The United States Mint started selling 2010 $50 American Buffalo Gold Proof Coins on Thursday, June 3.
Their opening $1,510.00 price did not deter buyers who ordered 15,071 coins as of Thursday, June 10, according to U.S. Mint reported sales.
That equates to $22,757,210 in gross revenue for the Mint with a premium on release day of $295.00, or 19.5 percent — lower than the 2009s, based on the London fix gold price of $1,510.00.
By comparison, 2009 Buffalos proofs opened with 19.5K in sales during a shorter stretch of days. They enjoyed a more receptive environment as a result of their early November launch — a time when collectors are more active in the hobby and quicker to spend money. Just as significantly and perhaps more so, the cost of gold was significantly cheaper then which contributed to a less expensive $1,360.00 coin price. However, and worth highlighting in red, back then gold was only $989.50 an ounce and the Buffalo premium was actually substantially higher at $370.50, or 27.24 percent.
2009 Buffalo gold proofs eventually sold out at 49,388.
The Mint also strikes bullion Buffalo versions that feature the same one-ounce weight, design and 24-karat gold (.9999 fine) content. Unlike the numismatic proof that is specifically minted for collectors, the bullion coin is intended for investors, although many collectors buy them as well. These were released on April 29 to bullish sales. The Mint’s network of authorized purchasers — who buy and then resell each for a slight premium above the spot price of the gold they contain — ordered 48,500 alone on the first day. 142,000 have been purchased as of Thursday.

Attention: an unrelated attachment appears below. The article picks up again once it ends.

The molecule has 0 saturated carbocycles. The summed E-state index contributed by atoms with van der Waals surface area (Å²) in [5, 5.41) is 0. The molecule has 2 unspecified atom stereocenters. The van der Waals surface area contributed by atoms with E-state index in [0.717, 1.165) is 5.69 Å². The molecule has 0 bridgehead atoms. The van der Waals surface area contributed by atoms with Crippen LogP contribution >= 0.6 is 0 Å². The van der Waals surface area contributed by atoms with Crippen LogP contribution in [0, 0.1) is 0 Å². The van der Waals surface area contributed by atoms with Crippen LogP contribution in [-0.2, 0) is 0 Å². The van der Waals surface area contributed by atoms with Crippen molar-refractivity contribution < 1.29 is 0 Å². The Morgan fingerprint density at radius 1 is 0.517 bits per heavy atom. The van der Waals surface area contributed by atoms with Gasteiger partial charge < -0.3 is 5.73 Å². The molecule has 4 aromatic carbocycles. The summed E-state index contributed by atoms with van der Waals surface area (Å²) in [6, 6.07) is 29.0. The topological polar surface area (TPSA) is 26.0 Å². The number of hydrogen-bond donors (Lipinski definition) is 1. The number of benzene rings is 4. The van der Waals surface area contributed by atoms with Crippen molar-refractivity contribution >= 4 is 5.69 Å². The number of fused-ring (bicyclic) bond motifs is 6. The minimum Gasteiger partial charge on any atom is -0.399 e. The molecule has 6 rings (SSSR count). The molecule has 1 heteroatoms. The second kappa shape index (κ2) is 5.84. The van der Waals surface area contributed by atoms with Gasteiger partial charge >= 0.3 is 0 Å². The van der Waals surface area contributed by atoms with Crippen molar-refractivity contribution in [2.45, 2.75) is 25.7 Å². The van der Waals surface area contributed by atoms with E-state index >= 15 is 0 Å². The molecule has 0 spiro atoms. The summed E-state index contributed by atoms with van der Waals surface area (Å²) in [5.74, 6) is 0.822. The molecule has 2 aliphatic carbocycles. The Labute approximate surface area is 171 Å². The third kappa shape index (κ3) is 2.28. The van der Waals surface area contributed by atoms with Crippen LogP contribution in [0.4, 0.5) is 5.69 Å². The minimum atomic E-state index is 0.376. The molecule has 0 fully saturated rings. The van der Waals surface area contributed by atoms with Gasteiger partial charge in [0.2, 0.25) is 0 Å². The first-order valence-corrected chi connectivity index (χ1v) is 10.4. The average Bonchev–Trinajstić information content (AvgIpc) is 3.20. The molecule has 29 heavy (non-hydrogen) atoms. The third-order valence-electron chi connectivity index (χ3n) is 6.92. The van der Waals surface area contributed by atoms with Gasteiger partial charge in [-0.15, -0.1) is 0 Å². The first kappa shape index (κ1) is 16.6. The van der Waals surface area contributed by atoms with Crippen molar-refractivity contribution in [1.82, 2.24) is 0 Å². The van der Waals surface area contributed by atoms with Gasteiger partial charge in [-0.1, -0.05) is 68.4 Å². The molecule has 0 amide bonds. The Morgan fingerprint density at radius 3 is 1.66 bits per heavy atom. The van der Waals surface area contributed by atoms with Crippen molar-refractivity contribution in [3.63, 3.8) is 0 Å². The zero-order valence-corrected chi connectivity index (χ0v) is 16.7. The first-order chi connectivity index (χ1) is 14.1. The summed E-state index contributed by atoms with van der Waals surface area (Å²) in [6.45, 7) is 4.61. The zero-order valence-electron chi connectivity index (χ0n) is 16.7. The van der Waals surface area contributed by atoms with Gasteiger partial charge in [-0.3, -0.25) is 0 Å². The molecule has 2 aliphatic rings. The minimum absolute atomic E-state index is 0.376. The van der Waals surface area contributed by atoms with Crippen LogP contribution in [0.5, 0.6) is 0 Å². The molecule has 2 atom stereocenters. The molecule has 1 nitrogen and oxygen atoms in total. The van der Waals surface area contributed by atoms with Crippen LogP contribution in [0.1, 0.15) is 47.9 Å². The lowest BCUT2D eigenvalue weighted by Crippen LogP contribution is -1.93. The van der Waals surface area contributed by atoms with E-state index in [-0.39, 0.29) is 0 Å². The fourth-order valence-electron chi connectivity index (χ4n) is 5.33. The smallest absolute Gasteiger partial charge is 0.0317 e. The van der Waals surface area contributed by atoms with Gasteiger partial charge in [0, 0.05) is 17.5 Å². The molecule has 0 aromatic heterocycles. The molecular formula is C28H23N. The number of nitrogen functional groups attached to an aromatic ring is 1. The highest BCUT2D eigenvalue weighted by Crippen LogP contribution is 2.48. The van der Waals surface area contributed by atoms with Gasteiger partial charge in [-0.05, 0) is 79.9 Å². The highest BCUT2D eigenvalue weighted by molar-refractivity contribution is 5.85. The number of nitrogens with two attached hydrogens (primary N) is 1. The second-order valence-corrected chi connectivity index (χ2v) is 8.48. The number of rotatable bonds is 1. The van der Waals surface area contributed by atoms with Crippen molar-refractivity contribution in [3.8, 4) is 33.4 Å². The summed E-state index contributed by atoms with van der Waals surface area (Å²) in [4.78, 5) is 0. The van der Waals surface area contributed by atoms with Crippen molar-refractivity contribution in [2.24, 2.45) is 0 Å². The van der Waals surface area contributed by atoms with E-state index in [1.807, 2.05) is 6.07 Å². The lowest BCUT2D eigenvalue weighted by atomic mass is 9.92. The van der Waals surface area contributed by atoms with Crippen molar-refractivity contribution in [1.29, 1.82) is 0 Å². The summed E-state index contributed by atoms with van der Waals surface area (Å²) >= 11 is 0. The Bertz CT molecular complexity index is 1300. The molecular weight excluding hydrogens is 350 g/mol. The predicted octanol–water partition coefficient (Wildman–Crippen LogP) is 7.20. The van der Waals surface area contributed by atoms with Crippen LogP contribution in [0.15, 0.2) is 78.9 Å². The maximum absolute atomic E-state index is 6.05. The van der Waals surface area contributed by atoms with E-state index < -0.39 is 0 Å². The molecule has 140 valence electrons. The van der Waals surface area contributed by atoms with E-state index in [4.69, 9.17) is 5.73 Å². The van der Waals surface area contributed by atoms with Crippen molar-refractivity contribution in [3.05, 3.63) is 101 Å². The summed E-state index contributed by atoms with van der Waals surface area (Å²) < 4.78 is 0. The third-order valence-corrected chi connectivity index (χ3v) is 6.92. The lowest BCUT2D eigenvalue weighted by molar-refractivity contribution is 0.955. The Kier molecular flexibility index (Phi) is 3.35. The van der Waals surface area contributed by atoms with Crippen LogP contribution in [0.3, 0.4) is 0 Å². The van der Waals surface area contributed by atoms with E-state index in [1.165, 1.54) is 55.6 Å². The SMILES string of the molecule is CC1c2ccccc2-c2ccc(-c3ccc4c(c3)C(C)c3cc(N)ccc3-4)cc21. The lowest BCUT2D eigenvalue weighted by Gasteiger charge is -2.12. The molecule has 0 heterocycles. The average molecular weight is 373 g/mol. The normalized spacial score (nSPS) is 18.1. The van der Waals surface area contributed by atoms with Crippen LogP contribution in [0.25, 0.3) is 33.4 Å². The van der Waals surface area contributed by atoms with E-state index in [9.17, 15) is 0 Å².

The collector proof Buffalo is sold directly by the Mint to the public, with a higher premium and a price fixed weekly — it can change once every Wednesday or Thursday based on how gold prices have moved during the prior seven days. The current proof price is based on a gold fix average of between $1,200.00 – $1,249.99
Designed by James Earle Fraser, the obverse or heads side of the gold coin portrays a Native American which many believe to be a a composite of three Indian chiefs. The reverse shows an image of an American buffalo, also known as a bison, standing on a mound of dirt.